Jim King also came to the end of his term of office as a member of the Commission. Jim brought his varied experience from both private and public sectors.

He was succeeded by Pauline Weetman, emeritus professor of accounting at the University of Edinburgh. Pauline has a valuable professional background as convener of the examining board and a member of the accounting standards committee for the Institute of Chartered Accountants of Scotland.

Members

  • Douglas Sinclair, Chair of Accounts Commission
  • Michael Ash
  • Alan Campbell
  • Sandy Cumming
  • Colin Duncan
  • Christine May
  • William McQueen
  • Colonel (retired) Colin Peebles
  • Linda Pollock
  • Graham Sharp
  • Professor Pauline Weetman
  • John Baillie, Chair of Account Commission (until Nov 2013)
  • James King (until Dec 2013)

How we work

The Commission is keen to improve how it does its own work and involves others with an interest in, or who are affected by, its work. We co-operate closely with the other inspectorates to achieve sharper focus on potential risks that lie ahead, so that issues facing councils can be addressed sooner and more effectively.

In the past year, Audit Scotland was able to report to the Commission that it had - on behalf of the Commission and the Auditor General - reduced the cost of audit by 20 per cent over four years.

Alongside the Auditor General we form the basis of public audit in Scotland.

All our monthly meetings are open to the public. Over the past year various chief officers from councils and other bodies have attended as well as the minister for local government. Minutes of our meetings and those of the meetings of our two committees, the Performance Audit Committee and Financial Audit and Assurance Committee, are publicly available.

At the same time, we have gone out to meet more than one third of councils in Scotland over the last year to discuss reports and hear their feedback on current issues.

As well as our role as independent watchdog with a prime focus on scrutiny, we are also part of the wider local government community. That means offering help and guidance in dealing with problems that are often complex and challenging, particularly when all budgets are getting tighter.

How we work Visit the Scottish Parliament website Visit the Scottish Government website Find out more about SCPA Find out more about the Accounts Commission Find out more about the Audit Scotland Board Find out more about the Auditor General Find out more about the role of Accountable Officer Find out more about Audit Scotland Find out more about the Controller of Audit

Scottish Ministers

Visit the Scottish Government web pages at www.scotland.gov.uk/

Scottish Parliament

Visit the Scottish Parliament web pages at www.scottish.parliament.uk/

SCPA - The Scottish Commission for Public Audit (SCPA) is central to holding Audit Scotland to account. The SCPA consists of five MSPs and meets in public. It appoints our non-executive members, scrutinises our budget, annual report and accounts, and produces reports on these.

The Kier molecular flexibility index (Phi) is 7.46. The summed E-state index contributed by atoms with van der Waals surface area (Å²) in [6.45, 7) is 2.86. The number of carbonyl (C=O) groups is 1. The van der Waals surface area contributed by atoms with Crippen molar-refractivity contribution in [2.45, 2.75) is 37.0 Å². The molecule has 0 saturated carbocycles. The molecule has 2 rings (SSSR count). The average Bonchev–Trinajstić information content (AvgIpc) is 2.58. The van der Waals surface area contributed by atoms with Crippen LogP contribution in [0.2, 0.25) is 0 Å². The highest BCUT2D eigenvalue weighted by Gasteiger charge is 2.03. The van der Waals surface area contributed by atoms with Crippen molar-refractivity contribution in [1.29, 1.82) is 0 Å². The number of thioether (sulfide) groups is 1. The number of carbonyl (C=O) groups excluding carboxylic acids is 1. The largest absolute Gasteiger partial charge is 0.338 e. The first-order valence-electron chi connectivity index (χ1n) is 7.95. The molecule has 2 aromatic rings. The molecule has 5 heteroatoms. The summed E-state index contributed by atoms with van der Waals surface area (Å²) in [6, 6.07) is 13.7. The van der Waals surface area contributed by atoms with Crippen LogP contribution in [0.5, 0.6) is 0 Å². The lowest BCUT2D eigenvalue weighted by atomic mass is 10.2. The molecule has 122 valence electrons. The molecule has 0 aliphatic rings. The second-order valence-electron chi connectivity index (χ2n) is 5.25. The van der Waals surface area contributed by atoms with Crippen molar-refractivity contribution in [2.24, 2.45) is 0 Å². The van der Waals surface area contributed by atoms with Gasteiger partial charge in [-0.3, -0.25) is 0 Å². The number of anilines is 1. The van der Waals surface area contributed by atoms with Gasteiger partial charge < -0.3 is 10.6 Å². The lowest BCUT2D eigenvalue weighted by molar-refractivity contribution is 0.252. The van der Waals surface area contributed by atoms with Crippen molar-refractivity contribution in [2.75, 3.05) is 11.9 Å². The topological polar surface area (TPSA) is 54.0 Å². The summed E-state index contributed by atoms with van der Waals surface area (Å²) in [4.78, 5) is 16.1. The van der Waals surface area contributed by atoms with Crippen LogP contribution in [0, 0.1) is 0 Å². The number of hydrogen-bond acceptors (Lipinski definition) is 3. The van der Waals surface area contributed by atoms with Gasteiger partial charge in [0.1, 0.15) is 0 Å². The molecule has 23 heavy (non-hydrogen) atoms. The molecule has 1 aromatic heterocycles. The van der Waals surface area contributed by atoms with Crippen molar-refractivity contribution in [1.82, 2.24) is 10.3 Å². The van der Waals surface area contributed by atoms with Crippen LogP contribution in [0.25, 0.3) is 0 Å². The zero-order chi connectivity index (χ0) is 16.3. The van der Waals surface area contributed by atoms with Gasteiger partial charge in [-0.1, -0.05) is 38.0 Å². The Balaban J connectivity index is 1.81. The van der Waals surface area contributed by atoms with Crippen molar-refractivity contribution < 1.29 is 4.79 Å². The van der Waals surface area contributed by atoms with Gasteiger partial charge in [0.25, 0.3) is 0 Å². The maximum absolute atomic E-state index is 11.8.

Find out more about its work at www.scottish.parliament.uk

Accounts Commission

Douglas Sinclair is Chair of the Accounts Commission

The Accounts Commission is the public spending watchdog for local government. It holds councils in Scotland to account and helps them improve.

Find out more on our website at www.audit-scotland.gov.uk/about/ac/

Controller of Audit

Board

  • Ronnie Cleland - Chair of the board

  • Douglas Sinclair - Chair of the Accounts Commission (appointed Dec 2013)

  • Caroline Gardner - Auditor General for Scotland and accountable officer for Audit Scotland

  • Katharine Bryan - Independent non-executive member (until 31 March 2014)

  • John Maclean - Independent non-executive member

  • John Baillie - Chair of the Accounts Commission (until Nov 2013)

Auditor General

Caroline Gardner is Auditor General for Scotland and accountable officer for Audit Scotland

The Auditor General's role is to appoint auditors to Scotland's central government and NHS bodies, examine how public bodies spend public money, help them to manage their finances to the highest standards and check whether they achieve value for money.

Find out more about the role of the Auditor General on our website at www.audit-scotland.gov.uk/about/ags/

Audit Scotland

Audit Scotland is a statutory body set up in April 2000 under the Public Finance and Accountability (Scotland) Act 2000. We help the Auditor General for Scotland and the Accounts Commission check that organisations spending public money use it properly, efficiently and effectively.

Find out more on our website at www.audit-scotland.gov.uk

Annual reports

Annual action plan 2013/14: Progress report 1 April 2013 - 31 March 2014

Audit Scotland Annual Report and Accounts 2013/14